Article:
Tuesday, July 13, 2010

oceanside redux

There are two other sites that I cover at Vandenberg. The first is called Lompoc Landing, and assuming that I got this correctly, it's a new site. The other one is called either Pocket's Cove or Cabrillo Beach, and I manage to jumble the names continuously. Both of these sites are much more accessible than Purisima Point (recall: 30 minute slow, sinking walk through the sand)---in fact, I get to park my car right next to my observation point (OP) for Lompoc Landing.

Vandenberg's coastline gradually grades from hard bottom to soft bottom shores, meaning that it transitions from zones where the substrate is rocky, and, well, hard, to areas where the seafloor is just the loosest assemblage of fine sediment. My sites mostly encompass hard bottom shore, also known as "live bottom" because a hard seafloor in the benthic zone (areas that are shallow and near-shore) supports kelp forests which provide the nutritive base for marine life.

Lompoc Landing has perhaps the rockiest outcroppings of my three sites, and the largest raft (i.e. group) of pigeon guillemots. Pigeon guillemots tend to float on the water with occasional spurts of showboat-y preening displays where they tuck their upper bodies into the water, and roll drops of water between their flailing wings. It's cute, and even endearing up to a point, but guillemots have the annoying habit of diving infrequently (at least to my inexperienced eye) so that I'll try to telepathically encourage a particular guillemot to dive. After all, I may see thirty-some guillemots on the water, but if none of them dive, then I've effectively gotten skunked on a survey round.

So this photo below was a kind of bittersweet semi-victory. I didn't see this fellow dive, but it was close to the guillemot colony and had a fish in its bill. It rafted along the surface for a bit, but didn't get around to eating the fish. Ostensibly a chick or a mate was going to benefit from an offering of plump, shiny fish.

A large group of cliff swallows has a roost near the Lompoc Landing OP. The OP itself is situated atop a fairly steep cliff-face, so it is fitting that it is graced with the acrobatic flight of so many swallows (cliff, and, I suspect, Northern rough-winged). The cliff swallow below is flying above a dirt two-track completely surrounded by ice plant (pernicious, nasty stuff, that).

At all three of my sites, the coastline morphs from hilly sand dunes to grass- and shrublands. Interestingly enough, the path to Lompoc Landing is bisected by Amtrak train tracks which seem to magically demarcate the border between dry upland and marine coast. Just past the tracks golden eagles, red-tailed hawks, and turkey vultures idly wheel through the sky. I'm guessing that this was a juvenile golden eagle perched on a telephone pole next to the train tracks based on the white patches visible on its tail when it was flying. I'm not at all sure about it though, so please correct me if I'm wrong. In any event, it's exciting to see a golden eagle---juvenile or otherwise---in Central California.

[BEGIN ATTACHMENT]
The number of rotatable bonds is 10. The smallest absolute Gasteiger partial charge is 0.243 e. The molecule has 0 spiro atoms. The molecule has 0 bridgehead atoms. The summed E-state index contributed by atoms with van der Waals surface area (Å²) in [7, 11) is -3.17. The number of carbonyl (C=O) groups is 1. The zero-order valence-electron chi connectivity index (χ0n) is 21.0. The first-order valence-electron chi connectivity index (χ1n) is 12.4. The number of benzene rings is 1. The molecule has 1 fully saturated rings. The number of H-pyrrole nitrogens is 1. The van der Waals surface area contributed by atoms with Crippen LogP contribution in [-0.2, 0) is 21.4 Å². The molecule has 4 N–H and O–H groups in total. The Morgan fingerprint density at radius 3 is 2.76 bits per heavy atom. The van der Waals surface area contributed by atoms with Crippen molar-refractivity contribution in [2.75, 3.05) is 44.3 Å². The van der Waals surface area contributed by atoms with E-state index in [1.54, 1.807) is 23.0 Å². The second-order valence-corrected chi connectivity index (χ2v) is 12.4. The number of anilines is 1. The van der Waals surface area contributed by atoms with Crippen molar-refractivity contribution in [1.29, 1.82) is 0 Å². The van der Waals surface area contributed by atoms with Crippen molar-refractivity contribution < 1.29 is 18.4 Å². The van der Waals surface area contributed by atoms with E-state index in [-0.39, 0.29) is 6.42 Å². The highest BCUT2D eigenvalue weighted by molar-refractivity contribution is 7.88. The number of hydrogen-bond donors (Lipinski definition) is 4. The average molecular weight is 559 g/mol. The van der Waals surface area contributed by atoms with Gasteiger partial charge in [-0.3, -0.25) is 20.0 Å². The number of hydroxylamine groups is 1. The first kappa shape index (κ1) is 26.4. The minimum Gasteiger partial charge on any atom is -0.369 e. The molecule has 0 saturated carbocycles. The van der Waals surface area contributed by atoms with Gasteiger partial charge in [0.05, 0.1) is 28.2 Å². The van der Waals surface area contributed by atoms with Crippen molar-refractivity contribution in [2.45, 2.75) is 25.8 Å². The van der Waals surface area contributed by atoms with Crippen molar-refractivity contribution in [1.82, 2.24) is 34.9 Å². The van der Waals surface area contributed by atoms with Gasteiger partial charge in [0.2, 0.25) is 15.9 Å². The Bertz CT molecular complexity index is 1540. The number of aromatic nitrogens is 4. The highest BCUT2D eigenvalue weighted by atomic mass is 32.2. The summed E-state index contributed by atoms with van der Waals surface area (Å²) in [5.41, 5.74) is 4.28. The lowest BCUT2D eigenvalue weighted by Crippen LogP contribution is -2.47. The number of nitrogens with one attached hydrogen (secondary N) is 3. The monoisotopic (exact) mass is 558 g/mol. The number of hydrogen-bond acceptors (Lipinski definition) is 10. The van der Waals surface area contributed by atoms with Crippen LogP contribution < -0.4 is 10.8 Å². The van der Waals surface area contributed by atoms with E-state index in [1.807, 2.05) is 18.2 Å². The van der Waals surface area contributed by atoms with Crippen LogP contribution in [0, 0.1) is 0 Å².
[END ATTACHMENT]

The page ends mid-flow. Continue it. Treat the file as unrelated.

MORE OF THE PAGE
Red-tailed hawks are much more common, to the point where even I could recognize them despite my complete incompetence with raptor identification. I was able to get a shot of an adult with its beautiful, salmony-red tail.

Cabrillo Beach is my third site, and geographically, it is sandwiched between Lompoc Landing to the north and Purisima Point to the south. The other moniker for Cabrillo Beach (in addition to Pockets Cove) is Seal Beach, since there is a rocky outcropping that California harbor seals seem to favor as a haul-out point. Lately there haven't been too many harbor seals, but the abundant kelp beds at this site guarantee ample numbers of California sea otters. Like guillemots, otters will generally loaf about in the water, and don't seem to spend much of their time foraging, particularly later in the day. They'll float on their backs, carelessly trying to pry open mollusks on their chests, or devouring fish while ecstatically squirming through the water. But once in a while, a lone otter or two will break away from the larger group and forage. Here's an otter swimming close to shore, stopping to gaze curiously off into the horizon. Sea otters tend to be pretty hyperactive, so one way to distinguish an otter from a seal is its speedy, quick, constant motion.

True to its nature, the otter covered a lot of ground, continuously surfacing and then diving into the water. I managed to get a shot of its back as it dove into the water---you can see its vertebrae protruding below.

This otter was eventually victorious and got to eat a fish. Below, you can see its snout open wide.

And no discussion about marine life foraging at Vandenberg is complete without mentioning cormorants. I conduct surveys in three hour blocs (0600 - 0900, 0900-1200, 1200-1500, 1500-1800), and I do a maximum of two surveys a day, separated by a break of three hours. That day, I was doing a 1500 - 1800 survey at Cabrillo Beach, and though the weather was great, the conditions were far from optimal. Around 1700, there was substantial glare on the water, and for the most part, the marine predators avoided areas with high glare (probably because of low visibility).

As a whole, there generally isn't too much going on in that time span. The birds and mammals are most active at 0600, and foraging activity peters down as the day advances. I suppose that the key exception is the immediate approach of dusk, when mass amounts of Brown Pelicans will dive bomb the ocean from the air. Thankfully, even when most birds (i.e. alcids like the common murre and the pigeon guillemot) take a break, cormorants still deliver. Below is a picture of a cormorant barreling out of the water.

No comments: